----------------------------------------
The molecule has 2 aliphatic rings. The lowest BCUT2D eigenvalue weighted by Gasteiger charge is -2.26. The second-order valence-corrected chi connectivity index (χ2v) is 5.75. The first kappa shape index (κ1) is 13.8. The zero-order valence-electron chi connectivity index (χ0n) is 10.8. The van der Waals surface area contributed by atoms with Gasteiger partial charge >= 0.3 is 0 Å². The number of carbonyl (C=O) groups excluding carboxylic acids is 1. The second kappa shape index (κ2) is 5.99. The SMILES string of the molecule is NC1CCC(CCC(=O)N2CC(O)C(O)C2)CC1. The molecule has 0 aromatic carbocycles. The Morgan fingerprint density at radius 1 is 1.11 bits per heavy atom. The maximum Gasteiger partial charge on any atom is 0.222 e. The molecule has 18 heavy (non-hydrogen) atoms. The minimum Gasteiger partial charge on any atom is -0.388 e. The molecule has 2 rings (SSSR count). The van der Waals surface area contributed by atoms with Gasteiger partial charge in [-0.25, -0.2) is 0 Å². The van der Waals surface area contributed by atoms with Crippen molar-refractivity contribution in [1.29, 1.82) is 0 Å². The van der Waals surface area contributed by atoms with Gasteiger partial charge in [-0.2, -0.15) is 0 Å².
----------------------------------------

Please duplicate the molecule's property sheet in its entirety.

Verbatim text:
The molecule has 2 aliphatic rings. The lowest BCUT2D eigenvalue weighted by Gasteiger charge is -2.26. The second-order valence-corrected chi connectivity index (χ2v) is 5.75. The first kappa shape index (κ1) is 13.8. The zero-order valence-electron chi connectivity index (χ0n) is 10.8. The van der Waals surface area contributed by atoms with Gasteiger partial charge >= 0.3 is 0 Å². The number of carbonyl (C=O) groups excluding carboxylic acids is 1. The second kappa shape index (κ2) is 5.99. The SMILES string of the molecule is NC1CCC(CCC(=O)N2CC(O)C(O)C2)CC1. The molecule has 0 aromatic carbocycles. The Morgan fingerprint density at radius 1 is 1.11 bits per heavy atom. The maximum Gasteiger partial charge on any atom is 0.222 e. The molecule has 18 heavy (non-hydrogen) atoms. The minimum Gasteiger partial charge on any atom is -0.388 e. The molecule has 2 rings (SSSR count). The van der Waals surface area contributed by atoms with Gasteiger partial charge in [-0.25, -0.2) is 0 Å². The van der Waals surface area contributed by atoms with Crippen molar-refractivity contribution in [1.29, 1.82) is 0 Å². The van der Waals surface area contributed by atoms with Gasteiger partial charge in [-0.2, -0.15) is 0 Å².